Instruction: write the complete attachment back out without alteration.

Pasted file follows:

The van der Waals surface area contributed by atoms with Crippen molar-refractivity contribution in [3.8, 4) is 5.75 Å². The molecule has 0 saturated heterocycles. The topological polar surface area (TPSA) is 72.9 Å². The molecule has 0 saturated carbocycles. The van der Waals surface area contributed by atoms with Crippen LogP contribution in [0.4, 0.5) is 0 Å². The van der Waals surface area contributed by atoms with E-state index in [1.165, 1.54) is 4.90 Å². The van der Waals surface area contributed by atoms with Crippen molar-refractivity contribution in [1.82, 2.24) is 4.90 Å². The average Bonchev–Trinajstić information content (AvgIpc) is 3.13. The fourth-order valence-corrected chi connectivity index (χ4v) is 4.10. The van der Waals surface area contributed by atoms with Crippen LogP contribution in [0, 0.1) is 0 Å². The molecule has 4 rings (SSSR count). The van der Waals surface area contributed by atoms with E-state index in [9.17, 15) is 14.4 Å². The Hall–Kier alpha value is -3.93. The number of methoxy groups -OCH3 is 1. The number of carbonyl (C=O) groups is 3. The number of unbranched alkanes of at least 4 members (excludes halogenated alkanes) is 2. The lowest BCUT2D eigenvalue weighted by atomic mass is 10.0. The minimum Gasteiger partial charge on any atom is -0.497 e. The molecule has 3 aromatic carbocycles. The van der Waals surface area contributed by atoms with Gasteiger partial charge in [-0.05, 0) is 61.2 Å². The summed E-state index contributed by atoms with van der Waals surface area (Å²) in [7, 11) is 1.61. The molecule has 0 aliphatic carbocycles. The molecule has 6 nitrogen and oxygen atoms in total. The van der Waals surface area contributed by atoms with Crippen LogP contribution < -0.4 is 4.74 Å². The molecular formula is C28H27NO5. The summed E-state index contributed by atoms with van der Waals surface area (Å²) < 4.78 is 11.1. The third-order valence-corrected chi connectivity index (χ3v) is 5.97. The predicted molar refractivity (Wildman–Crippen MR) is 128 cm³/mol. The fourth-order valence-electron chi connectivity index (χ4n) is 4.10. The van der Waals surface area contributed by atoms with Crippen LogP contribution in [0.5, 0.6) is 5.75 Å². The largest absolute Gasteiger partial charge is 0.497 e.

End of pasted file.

The van der Waals surface area contributed by atoms with Crippen molar-refractivity contribution in [3.8, 4) is 5.75 Å². The molecule has 0 saturated heterocycles. The topological polar surface area (TPSA) is 72.9 Å². The molecule has 0 saturated carbocycles. The van der Waals surface area contributed by atoms with Crippen LogP contribution in [0.4, 0.5) is 0 Å². The van der Waals surface area contributed by atoms with E-state index in [1.165, 1.54) is 4.90 Å². The van der Waals surface area contributed by atoms with Crippen molar-refractivity contribution in [1.82, 2.24) is 4.90 Å². The average Bonchev–Trinajstić information content (AvgIpc) is 3.13. The fourth-order valence-corrected chi connectivity index (χ4v) is 4.10. The van der Waals surface area contributed by atoms with Crippen LogP contribution in [0, 0.1) is 0 Å². The molecule has 4 rings (SSSR count). The van der Waals surface area contributed by atoms with E-state index in [9.17, 15) is 14.4 Å². The Hall–Kier alpha value is -3.93. The number of methoxy groups -OCH3 is 1. The number of carbonyl (C=O) groups is 3. The number of unbranched alkanes of at least 4 members (excludes halogenated alkanes) is 2. The lowest BCUT2D eigenvalue weighted by atomic mass is 10.0. The minimum Gasteiger partial charge on any atom is -0.497 e. The molecule has 3 aromatic carbocycles. The van der Waals surface area contributed by atoms with Gasteiger partial charge in [-0.05, 0) is 61.2 Å². The summed E-state index contributed by atoms with van der Waals surface area (Å²) in [7, 11) is 1.61. The molecule has 0 aliphatic carbocycles. The molecule has 6 nitrogen and oxygen atoms in total. The van der Waals surface area contributed by atoms with Crippen LogP contribution < -0.4 is 4.74 Å². The molecular formula is C28H27NO5. The summed E-state index contributed by atoms with van der Waals surface area (Å²) < 4.78 is 11.1. The third-order valence-corrected chi connectivity index (χ3v) is 5.97. The predicted molar refractivity (Wildman–Crippen MR) is 128 cm³/mol. The fourth-order valence-electron chi connectivity index (χ4n) is 4.10. The van der Waals surface area contributed by atoms with Crippen LogP contribution in [0.5, 0.6) is 5.75 Å². The largest absolute Gasteiger partial charge is 0.497 e.